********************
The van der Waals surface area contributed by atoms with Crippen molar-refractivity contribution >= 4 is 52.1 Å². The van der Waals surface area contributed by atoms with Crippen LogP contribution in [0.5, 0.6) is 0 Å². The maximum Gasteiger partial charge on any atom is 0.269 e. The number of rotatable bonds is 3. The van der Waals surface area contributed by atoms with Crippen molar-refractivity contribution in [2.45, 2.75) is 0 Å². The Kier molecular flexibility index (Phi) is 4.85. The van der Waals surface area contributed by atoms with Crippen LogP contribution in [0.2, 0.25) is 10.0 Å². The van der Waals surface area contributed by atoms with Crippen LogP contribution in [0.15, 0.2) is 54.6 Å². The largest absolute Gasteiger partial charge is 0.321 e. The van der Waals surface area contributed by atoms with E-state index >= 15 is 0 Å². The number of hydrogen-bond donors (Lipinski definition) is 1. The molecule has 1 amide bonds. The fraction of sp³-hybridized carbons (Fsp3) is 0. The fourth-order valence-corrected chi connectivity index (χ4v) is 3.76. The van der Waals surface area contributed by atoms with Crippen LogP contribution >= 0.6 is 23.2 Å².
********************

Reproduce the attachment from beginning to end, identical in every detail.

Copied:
The van der Waals surface area contributed by atoms with Crippen molar-refractivity contribution >= 4 is 52.1 Å². The van der Waals surface area contributed by atoms with Crippen LogP contribution in [0.5, 0.6) is 0 Å². The maximum Gasteiger partial charge on any atom is 0.269 e. The number of rotatable bonds is 3. The van der Waals surface area contributed by atoms with Crippen molar-refractivity contribution in [2.45, 2.75) is 0 Å². The Kier molecular flexibility index (Phi) is 4.85. The van der Waals surface area contributed by atoms with Crippen LogP contribution in [0.2, 0.25) is 10.0 Å². The van der Waals surface area contributed by atoms with Crippen LogP contribution in [0.15, 0.2) is 54.6 Å². The largest absolute Gasteiger partial charge is 0.321 e. The van der Waals surface area contributed by atoms with E-state index >= 15 is 0 Å². The number of hydrogen-bond donors (Lipinski definition) is 1. The molecule has 1 amide bonds. The fraction of sp³-hybridized carbons (Fsp3) is 0. The fourth-order valence-corrected chi connectivity index (χ4v) is 3.76. The van der Waals surface area contributed by atoms with Crippen LogP contribution >= 0.6 is 23.2 Å².